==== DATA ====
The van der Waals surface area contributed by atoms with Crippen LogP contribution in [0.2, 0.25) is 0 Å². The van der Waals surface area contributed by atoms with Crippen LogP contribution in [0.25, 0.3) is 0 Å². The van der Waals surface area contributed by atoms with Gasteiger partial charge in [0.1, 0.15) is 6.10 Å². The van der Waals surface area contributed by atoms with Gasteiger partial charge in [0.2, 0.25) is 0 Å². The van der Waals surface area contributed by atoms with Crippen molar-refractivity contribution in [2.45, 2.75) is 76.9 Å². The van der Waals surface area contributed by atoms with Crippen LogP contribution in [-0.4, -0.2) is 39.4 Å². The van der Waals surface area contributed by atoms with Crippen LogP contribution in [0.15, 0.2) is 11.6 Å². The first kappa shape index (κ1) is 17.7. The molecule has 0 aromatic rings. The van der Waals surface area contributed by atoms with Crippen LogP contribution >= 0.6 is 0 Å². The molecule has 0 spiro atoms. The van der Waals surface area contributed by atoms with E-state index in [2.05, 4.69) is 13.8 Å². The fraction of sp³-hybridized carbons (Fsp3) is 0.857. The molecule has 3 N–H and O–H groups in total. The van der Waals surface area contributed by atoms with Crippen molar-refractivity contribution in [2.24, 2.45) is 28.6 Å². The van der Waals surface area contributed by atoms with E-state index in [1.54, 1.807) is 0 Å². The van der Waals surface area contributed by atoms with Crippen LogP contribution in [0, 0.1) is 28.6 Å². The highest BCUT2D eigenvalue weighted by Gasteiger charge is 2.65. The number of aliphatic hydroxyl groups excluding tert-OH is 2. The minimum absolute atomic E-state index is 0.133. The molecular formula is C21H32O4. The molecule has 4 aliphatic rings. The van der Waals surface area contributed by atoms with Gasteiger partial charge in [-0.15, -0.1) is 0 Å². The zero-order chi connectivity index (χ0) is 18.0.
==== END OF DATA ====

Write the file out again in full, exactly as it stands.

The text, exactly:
The van der Waals surface area contributed by atoms with Crippen LogP contribution in [0.2, 0.25) is 0 Å². The van der Waals surface area contributed by atoms with Crippen LogP contribution in [0.25, 0.3) is 0 Å². The van der Waals surface area contributed by atoms with Gasteiger partial charge in [0.1, 0.15) is 6.10 Å². The van der Waals surface area contributed by atoms with Gasteiger partial charge in [0.2, 0.25) is 0 Å². The van der Waals surface area contributed by atoms with Crippen molar-refractivity contribution in [2.45, 2.75) is 76.9 Å². The van der Waals surface area contributed by atoms with Crippen LogP contribution in [-0.4, -0.2) is 39.4 Å². The van der Waals surface area contributed by atoms with Crippen LogP contribution in [0.15, 0.2) is 11.6 Å². The first kappa shape index (κ1) is 17.7. The molecule has 0 aromatic rings. The van der Waals surface area contributed by atoms with Crippen LogP contribution >= 0.6 is 0 Å². The molecule has 0 spiro atoms. The van der Waals surface area contributed by atoms with E-state index in [2.05, 4.69) is 13.8 Å². The fraction of sp³-hybridized carbons (Fsp3) is 0.857. The molecule has 3 N–H and O–H groups in total. The van der Waals surface area contributed by atoms with Crippen molar-refractivity contribution in [2.24, 2.45) is 28.6 Å². The van der Waals surface area contributed by atoms with E-state index in [1.54, 1.807) is 0 Å². The van der Waals surface area contributed by atoms with Crippen LogP contribution in [0, 0.1) is 28.6 Å². The highest BCUT2D eigenvalue weighted by Gasteiger charge is 2.65. The number of aliphatic hydroxyl groups excluding tert-OH is 2. The minimum absolute atomic E-state index is 0.133. The molecular formula is C21H32O4. The molecule has 4 aliphatic rings. The van der Waals surface area contributed by atoms with Gasteiger partial charge in [-0.15, -0.1) is 0 Å². The zero-order chi connectivity index (χ0) is 18.0.